My running coach strongly recommended against using stair-steppers or running stairs, because it overdevelops muscles you don't use for running, and that ends up slowing you down. I suppose it might work the opposite way, then — if stairs make you worse at running, running might make you worse at climbing stairs. That's been my experience anyway, though I don't know exactly why.
posted by adiabat at 11:33 AM on September 13, 2009


When you climb stairs, do you just seem to have cardio issues, like huffing
I am only out of breath and it's only embarrassing. sometimes a little post-exercise sweating comes in on top. this is unlike running where once I reach the point of exhaustion I get stitches, my legs get heavy or I just can't find sixth gear anymore. you know that feeling when you want to sprint but it's just not there anymore? that's total running exhaustion for me, I concentrate on lifting my knees back then and slug through it. it's wholly different than stairs, which seem much more mundane to me. that exhaustion is also gone within a minute. it's a very shallow sense of being out of breath if that makes any sense.

Can you define your hill workouts in more detail? You say these are sprints, but how long are the hills, what kind of slope are you dealing with, and what kind of pace are you using there?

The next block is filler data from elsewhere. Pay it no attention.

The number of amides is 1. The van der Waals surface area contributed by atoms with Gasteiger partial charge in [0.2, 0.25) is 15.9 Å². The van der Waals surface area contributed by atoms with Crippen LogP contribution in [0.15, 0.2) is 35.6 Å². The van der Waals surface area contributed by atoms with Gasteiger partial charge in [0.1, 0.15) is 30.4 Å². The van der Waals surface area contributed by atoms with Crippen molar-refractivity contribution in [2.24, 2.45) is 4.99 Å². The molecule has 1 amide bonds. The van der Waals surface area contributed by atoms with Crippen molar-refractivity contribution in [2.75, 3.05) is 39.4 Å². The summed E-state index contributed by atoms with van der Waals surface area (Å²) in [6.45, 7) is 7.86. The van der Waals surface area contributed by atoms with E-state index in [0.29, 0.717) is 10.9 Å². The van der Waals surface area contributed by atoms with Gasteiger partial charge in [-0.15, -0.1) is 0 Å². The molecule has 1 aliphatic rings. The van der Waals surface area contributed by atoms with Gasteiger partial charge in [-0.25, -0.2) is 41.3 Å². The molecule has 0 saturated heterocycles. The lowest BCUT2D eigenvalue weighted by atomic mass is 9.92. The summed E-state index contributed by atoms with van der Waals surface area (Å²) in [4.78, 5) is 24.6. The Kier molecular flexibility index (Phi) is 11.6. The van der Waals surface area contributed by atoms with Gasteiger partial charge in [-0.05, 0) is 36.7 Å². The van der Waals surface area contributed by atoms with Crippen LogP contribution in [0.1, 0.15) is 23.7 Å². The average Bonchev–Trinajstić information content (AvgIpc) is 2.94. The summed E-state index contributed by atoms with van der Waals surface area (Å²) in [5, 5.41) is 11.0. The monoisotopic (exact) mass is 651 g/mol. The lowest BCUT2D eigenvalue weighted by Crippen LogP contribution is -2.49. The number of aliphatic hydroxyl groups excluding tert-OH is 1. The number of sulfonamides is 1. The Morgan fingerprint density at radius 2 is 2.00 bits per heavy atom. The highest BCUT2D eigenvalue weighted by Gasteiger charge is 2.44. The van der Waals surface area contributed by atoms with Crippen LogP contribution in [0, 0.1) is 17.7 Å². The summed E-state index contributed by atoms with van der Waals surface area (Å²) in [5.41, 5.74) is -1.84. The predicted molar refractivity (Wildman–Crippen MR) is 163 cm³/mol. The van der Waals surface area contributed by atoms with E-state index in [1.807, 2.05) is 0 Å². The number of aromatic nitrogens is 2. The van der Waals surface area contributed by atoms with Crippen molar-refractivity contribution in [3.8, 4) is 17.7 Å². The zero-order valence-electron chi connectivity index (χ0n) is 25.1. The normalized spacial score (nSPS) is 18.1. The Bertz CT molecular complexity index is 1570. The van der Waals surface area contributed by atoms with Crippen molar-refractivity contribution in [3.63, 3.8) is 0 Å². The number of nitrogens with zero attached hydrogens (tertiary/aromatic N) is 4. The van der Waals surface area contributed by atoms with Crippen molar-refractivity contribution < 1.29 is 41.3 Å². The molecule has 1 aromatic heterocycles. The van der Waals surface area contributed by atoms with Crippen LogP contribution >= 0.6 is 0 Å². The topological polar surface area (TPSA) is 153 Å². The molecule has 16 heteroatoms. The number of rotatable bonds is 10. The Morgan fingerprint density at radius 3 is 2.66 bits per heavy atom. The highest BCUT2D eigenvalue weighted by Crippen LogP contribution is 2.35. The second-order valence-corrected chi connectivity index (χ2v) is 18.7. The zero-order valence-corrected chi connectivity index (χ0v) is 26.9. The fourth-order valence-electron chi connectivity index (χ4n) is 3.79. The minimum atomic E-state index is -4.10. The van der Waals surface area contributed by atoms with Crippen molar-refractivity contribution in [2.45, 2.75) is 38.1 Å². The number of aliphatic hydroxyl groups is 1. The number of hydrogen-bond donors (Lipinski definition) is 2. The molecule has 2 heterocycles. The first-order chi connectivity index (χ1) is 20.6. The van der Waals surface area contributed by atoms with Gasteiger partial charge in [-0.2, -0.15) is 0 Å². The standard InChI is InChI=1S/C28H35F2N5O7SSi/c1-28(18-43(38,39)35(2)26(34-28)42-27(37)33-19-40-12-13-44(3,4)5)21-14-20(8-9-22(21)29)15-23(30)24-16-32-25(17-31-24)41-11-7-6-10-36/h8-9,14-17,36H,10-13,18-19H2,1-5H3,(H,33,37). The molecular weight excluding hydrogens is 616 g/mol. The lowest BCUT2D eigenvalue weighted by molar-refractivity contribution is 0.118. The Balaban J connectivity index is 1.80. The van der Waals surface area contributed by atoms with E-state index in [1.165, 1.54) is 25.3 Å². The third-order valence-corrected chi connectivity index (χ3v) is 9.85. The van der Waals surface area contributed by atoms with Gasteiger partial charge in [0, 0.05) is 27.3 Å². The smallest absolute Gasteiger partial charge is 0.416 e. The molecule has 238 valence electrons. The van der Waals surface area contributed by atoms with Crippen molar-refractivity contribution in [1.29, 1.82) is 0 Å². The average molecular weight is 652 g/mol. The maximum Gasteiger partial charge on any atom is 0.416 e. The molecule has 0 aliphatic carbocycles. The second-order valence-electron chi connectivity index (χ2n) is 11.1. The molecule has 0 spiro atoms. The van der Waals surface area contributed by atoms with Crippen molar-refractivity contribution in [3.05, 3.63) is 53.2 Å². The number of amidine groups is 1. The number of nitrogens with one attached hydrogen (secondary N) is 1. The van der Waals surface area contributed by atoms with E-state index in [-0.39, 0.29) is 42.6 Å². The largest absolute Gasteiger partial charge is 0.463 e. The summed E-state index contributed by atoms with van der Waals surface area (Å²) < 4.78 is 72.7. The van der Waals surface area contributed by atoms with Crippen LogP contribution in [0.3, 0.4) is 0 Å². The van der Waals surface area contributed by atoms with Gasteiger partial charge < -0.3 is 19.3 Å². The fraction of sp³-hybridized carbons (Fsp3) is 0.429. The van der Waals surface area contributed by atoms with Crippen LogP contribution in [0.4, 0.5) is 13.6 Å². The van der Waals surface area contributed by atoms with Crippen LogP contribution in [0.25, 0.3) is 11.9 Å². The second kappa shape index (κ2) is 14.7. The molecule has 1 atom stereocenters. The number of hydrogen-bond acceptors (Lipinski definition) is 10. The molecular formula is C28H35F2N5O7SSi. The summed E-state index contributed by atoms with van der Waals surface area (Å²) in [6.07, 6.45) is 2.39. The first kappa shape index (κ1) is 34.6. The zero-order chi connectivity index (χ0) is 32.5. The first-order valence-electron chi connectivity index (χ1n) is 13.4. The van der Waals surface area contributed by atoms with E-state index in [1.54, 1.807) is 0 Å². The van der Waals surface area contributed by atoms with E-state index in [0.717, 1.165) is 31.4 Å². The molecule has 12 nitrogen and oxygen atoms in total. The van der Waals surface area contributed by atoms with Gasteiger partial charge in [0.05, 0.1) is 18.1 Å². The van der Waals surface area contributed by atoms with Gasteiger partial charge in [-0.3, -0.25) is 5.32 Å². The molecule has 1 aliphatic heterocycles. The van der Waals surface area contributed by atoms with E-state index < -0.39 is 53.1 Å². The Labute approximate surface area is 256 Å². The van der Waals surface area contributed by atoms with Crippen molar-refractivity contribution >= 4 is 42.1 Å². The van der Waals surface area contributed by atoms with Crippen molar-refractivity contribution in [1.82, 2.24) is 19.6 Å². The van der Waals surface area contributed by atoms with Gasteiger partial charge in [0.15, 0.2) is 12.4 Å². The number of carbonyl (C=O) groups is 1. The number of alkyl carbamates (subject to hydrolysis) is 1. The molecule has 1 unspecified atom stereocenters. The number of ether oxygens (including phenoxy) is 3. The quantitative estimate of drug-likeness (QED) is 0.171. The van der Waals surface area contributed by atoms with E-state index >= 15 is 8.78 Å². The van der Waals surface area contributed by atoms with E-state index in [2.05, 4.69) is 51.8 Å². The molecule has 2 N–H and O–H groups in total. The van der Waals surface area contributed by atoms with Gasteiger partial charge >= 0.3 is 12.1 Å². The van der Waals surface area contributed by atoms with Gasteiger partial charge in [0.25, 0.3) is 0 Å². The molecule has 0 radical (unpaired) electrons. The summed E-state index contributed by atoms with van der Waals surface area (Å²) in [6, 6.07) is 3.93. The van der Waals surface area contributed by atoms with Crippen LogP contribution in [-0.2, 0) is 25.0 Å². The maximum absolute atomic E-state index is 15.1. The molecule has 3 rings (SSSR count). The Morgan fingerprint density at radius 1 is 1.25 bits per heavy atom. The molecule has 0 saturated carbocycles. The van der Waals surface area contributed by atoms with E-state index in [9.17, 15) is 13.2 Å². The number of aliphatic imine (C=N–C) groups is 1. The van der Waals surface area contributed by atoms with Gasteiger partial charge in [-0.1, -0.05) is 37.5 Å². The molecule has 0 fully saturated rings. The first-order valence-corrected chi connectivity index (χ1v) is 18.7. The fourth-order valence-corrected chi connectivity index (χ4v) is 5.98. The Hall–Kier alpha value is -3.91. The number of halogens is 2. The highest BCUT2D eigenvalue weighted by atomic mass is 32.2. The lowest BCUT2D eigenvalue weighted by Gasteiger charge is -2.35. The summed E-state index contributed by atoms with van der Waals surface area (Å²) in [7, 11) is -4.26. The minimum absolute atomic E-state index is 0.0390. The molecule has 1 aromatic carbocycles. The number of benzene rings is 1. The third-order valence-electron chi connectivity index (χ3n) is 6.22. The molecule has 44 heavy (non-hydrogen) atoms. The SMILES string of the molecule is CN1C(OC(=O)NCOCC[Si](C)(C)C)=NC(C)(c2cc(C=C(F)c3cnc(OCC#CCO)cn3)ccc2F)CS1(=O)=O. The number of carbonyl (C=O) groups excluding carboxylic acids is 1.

I do multiple hill exercises. there are the short hill sprints, which are 300, 400 meters at the most. we do these after running 5-6k at cruising pace, then spring that little hill up 5-6 times and cruise back home where we come in at around 10k. the other hill exercise we do is a hill of about 1 km that is a pretty steep climb. we run up this hill at cruising speed, which is taxing, back down and do it three-four times over until we continue on our route. this, too is part of a 10k and we do one of these routines every other week.

I have found that slogging up steep, relatively long hills on my heavy mountain bike is what has made stairs much more manageable
I understand that. I also feel that these two hills, especially the long one, have given me a lot in terms of running condition but I am stunned to realize stairs haven't gotten that much easier.
posted by krautland at 11:38 AM on September 13, 2009


It's because you're lifting your weight "more vertically" when you climb stairs. You're not used to lifting your weight that way. Running is almost linear.

Just do some weight training so you'll build up a resistance to fatigue.
posted by Zambrano at 11:46 AM on September 13, 2009


n'thing "they use different muscles."
posted by rhizome at 11:59 AM on September 13, 2009


Different muscles, sure, but does it use your cardio system differently?

I ask because -- not that I'm in great shape now, but when I was -- I could run long-distance with no problems, but too many stairs too fast invariably set off exercise-induced asthma attacks that I never get just from jogging.

(Good question, krautland; thanks for asking)
posted by olinerd at 12:42 PM on September 13, 2009


Yeah nthing doing weight training to build up the other muscles.
posted by ob at 1:04 PM on September 13, 2009


Interesting question. I don't run, I'm a middle-aged woman, and I smoke a few cigs a day. I walk a few miles every morning. A couple of years ago I was staying with a friend who lives on the thirteenth floor of a newer, lower-ceilinged, apartment building. It was pouring and cold the first morning, so instead of going out walking I decided to go quickly down and up the stairs. I was quite surprised to find that it was pretty effortless, I was never out breath, and did the round-trip three times before I got really bored.